public function persist($data)
{
$originalData = $this->entityManager->getUnitOfWork()->getOriginalEntityData($data);
... lines 31 - 36
}
... lines 38 - 42
}

How cool is that? Let's dump that $originalData to see what it looks like:

... lines 1 - 8
class CheeseListingDataPersister implements DataPersisterInterface
{
... lines 11 - 27
public function persist($data)
{
$originalData = $this->entityManager->getUnitOfWork()->getOriginalEntityData($data);
dump($originalData);
... lines 32 - 36
}
... lines 38 - 42
}

Let's go! Run the test:

symfony php bin/phpunit --filter=testPublishCheeseListing

And... cool, cool, cool! It's an array where each key represents a field of original data. It shows isPublished was false at the start. We are so dangerous now.

Using the Original Data

Remove the dump and add a new variable: $wasAlreadyPublished set to $originalData['isPublished'] ?? false:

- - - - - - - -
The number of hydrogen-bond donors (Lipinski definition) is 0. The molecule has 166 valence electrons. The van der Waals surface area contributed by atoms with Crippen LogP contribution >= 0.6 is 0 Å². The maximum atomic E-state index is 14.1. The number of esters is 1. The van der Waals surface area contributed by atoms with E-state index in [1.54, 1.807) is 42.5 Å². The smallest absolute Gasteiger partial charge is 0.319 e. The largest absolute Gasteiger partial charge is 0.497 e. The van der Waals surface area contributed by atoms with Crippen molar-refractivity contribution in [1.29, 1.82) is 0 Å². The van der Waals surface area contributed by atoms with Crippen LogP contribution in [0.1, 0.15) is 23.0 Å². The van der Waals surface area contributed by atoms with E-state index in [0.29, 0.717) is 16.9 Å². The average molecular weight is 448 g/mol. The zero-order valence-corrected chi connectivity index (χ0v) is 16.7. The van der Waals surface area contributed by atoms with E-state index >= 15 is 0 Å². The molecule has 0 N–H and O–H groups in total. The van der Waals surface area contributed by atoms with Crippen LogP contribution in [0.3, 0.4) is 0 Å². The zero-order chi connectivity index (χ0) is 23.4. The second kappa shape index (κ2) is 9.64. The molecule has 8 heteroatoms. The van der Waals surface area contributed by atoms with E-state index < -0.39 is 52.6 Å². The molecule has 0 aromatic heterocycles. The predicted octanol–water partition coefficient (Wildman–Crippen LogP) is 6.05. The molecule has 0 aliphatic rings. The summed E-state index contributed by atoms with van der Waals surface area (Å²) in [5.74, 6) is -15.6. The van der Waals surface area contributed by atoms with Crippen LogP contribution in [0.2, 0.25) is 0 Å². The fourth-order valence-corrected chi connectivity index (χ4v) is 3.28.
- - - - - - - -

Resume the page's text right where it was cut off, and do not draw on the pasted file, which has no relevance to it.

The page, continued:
... lines 1 - 9
class CheeseListingDataPersister implements DataPersisterInterface
{
... lines 12 - 28
public function persist($data)
{
$originalData = $this->entityManager->getUnitOfWork()->getOriginalEntityData($data);
$wasAlreadyPublished = ($originalData['isPublished'] ?? false);
... lines 33 - 39
}
... lines 41 - 45
}

Because if this is a new entity, $originalData will an empty array. And if this is a new CheeseListing, then it was - of course - not already published.

Finally, if $data->getIsPublished() and not $wasAlreadyPublished, we know that it was - in fact - just published!

... lines 1 - 9
class CheeseListingDataPersister implements DataPersisterInterface
{
... lines 12 - 28
public function persist($data)
{
$originalData = $this->entityManager->getUnitOfWork()->getOriginalEntityData($data);
$wasAlreadyPublished = ($originalData['isPublished'] ?? false);
if ($data->getIsPublished() && !$wasAlreadyPublished) {
... lines 34 - 36
}
... lines 38 - 39
}
... lines 41 - 45
}

So let's create a new notification: $notification = new CheeseNotification() and its constructor accepts the related CheeseListing object and the notification text: